The process of this invention provides for a controlled polymerization and isomerization of those gaseous residuals and olei'lns heretofore mentioned, particularly those of the ethylene type, so as to favor continued decomposition of petroleum hydrocarbons and an increased yield of high anti-knock material over that produced from a simple reforming operation. The invention also includes the treatment of liquid fractions by cracking, dehydrogenating and reforming operations to produce materials of high antiknock value including rearrangement of gasoline-like materials with low anti-knock characterlstics and the cracking of higher molecular weight materials to -produce lower molecular Weight materials with or without parallel operations involving reforming or polymerization including dehydrogenation, whereby high antiknock liquids are produced. The invention also includes the reforming and polymerization of the normally liquid materials described in the presence of hot cracked' products resulting from the cracking of normally gaseous hydrocarbons or kindred light hydrocarbons obtained from a lowpressure cracking operation, or from a high pressure cracking operation following low pressure cracking, or from both such operations. The invention also includes the recycling of liquid materials obtained particularly from vapor phase cracking of the liquid stocks to the vapor phase cracking system as well as the recycling in the gas cracking system of liquid materials obtained therein. The

control of the treating conditions both in the vapor phase cracking system and inthe gas f cracking system unit, and the conservation of the residual gaseous materials, involve the recycling of the normally gaseous products from both the gas cracking and vapor phase cracking system,

these normally gaseous materials being recycled to the gas cracking system, and preferably by way of an absorption system in which they may be separated from any normally liquid materials associatedwith them.

As a preferred form, the invention resides in vaporization of normally liquid hydrocarbons preferably under pressure, commingling with said vapors crackedy gases resulting from either a low or high pressure cracking operation, or both, followed by subjection of the mixed-gases and vapors to treatment in a cracking furnace under pressurewhereby polymerization, isomerization and .reforming take place. In all instances, the heat treatment is effected under desirable conditions .of temperature and pressure to attain the ends desired, and the materials derived .from these heat treatments are fractionated in suitable ap- 'i paratus for the separationand recovery of the' `materials desired as products and the materials desired for recycling.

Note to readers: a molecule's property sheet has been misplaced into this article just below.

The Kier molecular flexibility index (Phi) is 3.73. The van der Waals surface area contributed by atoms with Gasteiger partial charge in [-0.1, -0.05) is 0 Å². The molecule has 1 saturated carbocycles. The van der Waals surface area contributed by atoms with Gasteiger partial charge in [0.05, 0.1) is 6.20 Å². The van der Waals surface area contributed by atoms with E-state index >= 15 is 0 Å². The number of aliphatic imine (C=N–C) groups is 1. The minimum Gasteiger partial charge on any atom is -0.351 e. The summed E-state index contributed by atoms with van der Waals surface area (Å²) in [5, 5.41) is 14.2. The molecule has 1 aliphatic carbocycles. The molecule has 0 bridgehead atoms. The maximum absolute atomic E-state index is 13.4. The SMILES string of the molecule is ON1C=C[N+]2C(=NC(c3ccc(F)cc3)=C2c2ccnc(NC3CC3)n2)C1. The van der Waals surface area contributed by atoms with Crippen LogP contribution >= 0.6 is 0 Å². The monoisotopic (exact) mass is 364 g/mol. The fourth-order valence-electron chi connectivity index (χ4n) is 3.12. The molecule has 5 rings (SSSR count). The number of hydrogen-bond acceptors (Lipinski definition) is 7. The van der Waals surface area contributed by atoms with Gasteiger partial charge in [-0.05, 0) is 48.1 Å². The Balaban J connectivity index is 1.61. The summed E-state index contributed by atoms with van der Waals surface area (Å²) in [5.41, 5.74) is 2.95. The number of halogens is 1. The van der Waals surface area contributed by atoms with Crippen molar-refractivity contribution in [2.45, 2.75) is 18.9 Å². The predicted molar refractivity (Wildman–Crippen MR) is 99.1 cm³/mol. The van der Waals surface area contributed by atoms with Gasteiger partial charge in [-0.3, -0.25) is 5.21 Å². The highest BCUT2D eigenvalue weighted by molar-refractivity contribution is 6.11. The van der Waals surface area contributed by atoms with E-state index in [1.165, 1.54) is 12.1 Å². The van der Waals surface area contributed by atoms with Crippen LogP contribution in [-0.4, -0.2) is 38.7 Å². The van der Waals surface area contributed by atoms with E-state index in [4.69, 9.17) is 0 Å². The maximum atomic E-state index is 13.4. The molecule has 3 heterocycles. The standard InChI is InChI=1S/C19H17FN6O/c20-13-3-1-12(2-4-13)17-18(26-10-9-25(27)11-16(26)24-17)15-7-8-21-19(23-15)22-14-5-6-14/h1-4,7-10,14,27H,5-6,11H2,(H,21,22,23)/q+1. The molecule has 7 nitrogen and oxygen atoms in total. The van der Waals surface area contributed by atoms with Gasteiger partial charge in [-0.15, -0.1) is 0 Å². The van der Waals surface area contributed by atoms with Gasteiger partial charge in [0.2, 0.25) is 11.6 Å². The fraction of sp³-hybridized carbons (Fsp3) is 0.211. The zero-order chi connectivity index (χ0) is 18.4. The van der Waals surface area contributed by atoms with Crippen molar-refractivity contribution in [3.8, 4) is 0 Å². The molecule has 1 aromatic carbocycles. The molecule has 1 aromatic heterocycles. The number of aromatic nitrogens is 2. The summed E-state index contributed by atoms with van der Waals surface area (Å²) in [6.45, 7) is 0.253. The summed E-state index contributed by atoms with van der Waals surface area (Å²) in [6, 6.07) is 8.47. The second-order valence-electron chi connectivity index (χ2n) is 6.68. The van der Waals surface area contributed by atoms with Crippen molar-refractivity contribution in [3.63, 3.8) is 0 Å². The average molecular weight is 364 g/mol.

1000 F., that is, in

'Ihe reactions which have been termed polymerization reaction, and reforming reaction are parallel reactions. These reactions are generally reversible,.the reaction in one direction being a polymerization reaction, and the reaction in the other direction being areforming reaction.

Consequently, inthe polymerization operation and in the reforming operation, all reactions may occur.` In general, the polymerization reactions are favored by higher pressures and low'er temperatures, while' the reforming reactions are to prevent the reforming reaction from going too far, thus forming light, undesirable. fractions, or from allowing the polymerization reaction to form undesirable heavy bodies by too long a polymerization time. Y j l Normally gaseous hydrocarbon such as propane, butane, propylene or butylene may be polymerized. Instead of using the hydrocarbons having four or fewer carbon atoms, stabilized or wild natural gasoline containing ,these fractions may be employed or stabilized or wild similar fractions from various refinery operations. It is in general preferred, however, to' use hydrocarbons ofv the unsaturated type. Sources of suchgases are processes in which gasoil and/or, fuel oil and the like are cracked atrtemperatures belowabout t Ie neighborhood of 850 tov 950 F. il